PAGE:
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The Art of the Loom: Weaving, Spinning and Dyeing Across the World (1989)

by Ann Hecht

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Colorful and sometimes complex textiles are still produced in many parts of the world using only the simplest tools and equipment. The Art of the Loom focuses on eight areas of special interest--Navaho weaving in North America; bedouin textiles in the Middle East; West African narrow-strip weaving; Indonesian textiles; "kasuri" resist dyeing in Japan; inlay weaving in Nepal; brocaded motifs from Guatemala; and Peruvian tapestry weaving--and describes the fibers used, the methods of spinning and dyeing, the types of loom and the techniques of weaving. Examples of the best textiles from each area are supplemented with numerous photographs of spinners, weavers, and dyers at work, and diagrams showing how the various effects are achieved. As well as providing students and anthropologists with a valuable insight into working methods in a wide variety of traditional communities, this book and the exciting textiles it illustrates will be an endless source of ideas and ispiration for practising weavers.… (more)
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The emphasis of this book is on traditional methods of weaving, spinning and dyeing still in use today, but originating hundreds of years ago and passed down from one generation to another.  (Preface)
The Loom

Weaving is the process of interlacing one set of threads, the warp, with another set, the weft, which is inserted at right angles to the warp.  (Introduction)
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Colorful and sometimes complex textiles are still produced in many parts of the world using only the simplest tools and equipment. The Art of the Loom focuses on eight areas of special interest--Navaho weaving in North America; bedouin textiles in the Middle East; West African narrow-strip weaving; Indonesian textiles; "kasuri" resist dyeing in Japan; inlay weaving in Nepal; brocaded motifs from Guatemala; and Peruvian tapestry weaving--and describes the fibers used, the methods of spinning and dyeing, the types of loom and the techniques of weaving. Examples of the best textiles from each area are supplemented with numerous photographs of spinners, weavers, and dyers at work, and diagrams showing how the various effects are achieved. As well as providing students and anthropologists with a valuable insight into working methods in a wide variety of traditional communities, this book and the exciting textiles it illustrates will be an endless source of ideas and ispiration for practising weavers.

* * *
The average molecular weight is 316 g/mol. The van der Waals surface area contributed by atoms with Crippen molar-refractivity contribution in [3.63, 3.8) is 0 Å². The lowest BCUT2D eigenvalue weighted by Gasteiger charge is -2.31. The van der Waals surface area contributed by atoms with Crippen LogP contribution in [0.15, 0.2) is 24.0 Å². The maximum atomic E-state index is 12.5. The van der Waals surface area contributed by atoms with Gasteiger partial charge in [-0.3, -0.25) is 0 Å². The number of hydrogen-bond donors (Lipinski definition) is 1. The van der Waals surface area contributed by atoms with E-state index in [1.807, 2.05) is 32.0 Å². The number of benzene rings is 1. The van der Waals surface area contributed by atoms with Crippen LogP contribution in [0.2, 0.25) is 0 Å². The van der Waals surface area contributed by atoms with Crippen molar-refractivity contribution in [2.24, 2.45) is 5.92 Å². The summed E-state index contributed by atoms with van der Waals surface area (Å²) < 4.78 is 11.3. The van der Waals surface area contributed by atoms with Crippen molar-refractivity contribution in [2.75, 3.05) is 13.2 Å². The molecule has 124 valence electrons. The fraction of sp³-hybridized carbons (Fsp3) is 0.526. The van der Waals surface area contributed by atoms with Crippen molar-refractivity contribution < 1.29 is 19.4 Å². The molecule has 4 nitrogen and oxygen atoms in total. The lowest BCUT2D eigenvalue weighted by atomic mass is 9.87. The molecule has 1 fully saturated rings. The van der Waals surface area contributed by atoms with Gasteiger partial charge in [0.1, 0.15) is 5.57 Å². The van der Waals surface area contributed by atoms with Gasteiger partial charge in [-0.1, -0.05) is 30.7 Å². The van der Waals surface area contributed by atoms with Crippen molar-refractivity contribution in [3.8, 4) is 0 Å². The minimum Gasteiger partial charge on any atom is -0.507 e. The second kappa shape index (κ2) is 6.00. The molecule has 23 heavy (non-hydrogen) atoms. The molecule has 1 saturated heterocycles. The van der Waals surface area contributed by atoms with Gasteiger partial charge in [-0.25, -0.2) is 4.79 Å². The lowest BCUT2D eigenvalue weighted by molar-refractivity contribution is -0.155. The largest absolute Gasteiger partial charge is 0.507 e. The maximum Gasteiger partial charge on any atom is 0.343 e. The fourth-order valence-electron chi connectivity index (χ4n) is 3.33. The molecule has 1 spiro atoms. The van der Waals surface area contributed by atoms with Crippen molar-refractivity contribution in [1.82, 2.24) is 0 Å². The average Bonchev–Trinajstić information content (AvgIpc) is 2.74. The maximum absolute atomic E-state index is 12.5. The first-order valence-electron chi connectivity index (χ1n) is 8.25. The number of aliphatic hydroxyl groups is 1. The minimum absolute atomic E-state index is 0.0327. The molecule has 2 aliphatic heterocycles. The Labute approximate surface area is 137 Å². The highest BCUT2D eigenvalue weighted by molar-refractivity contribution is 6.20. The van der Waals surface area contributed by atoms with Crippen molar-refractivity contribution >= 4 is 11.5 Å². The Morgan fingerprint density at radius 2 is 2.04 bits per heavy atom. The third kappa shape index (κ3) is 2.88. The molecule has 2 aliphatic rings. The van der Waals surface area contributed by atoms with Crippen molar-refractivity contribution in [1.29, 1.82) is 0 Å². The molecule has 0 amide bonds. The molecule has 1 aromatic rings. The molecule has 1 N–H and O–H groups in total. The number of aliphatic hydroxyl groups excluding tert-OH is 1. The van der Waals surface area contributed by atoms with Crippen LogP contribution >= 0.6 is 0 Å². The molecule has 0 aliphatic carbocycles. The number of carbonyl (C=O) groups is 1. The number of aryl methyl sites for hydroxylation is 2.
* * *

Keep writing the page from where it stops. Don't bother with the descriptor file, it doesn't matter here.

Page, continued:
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CONTENTS:

Preface

Acknowledgements

The loom

Spinning

Dyeing

Weaving

1. North America: The Navaho

2. The Middle East: the bedouin

3. West Africa: Narrow-strip weaving

4. South-East Asia: Indonesian textiles

5. East Asia, the Islands of Japan: Kasuri resist dyeing

6. South Asia: Inlay weaving of Nepal

7. Central America: Brocaded motifs from Guatemala

8. South America: Peruvian tapestry weaving

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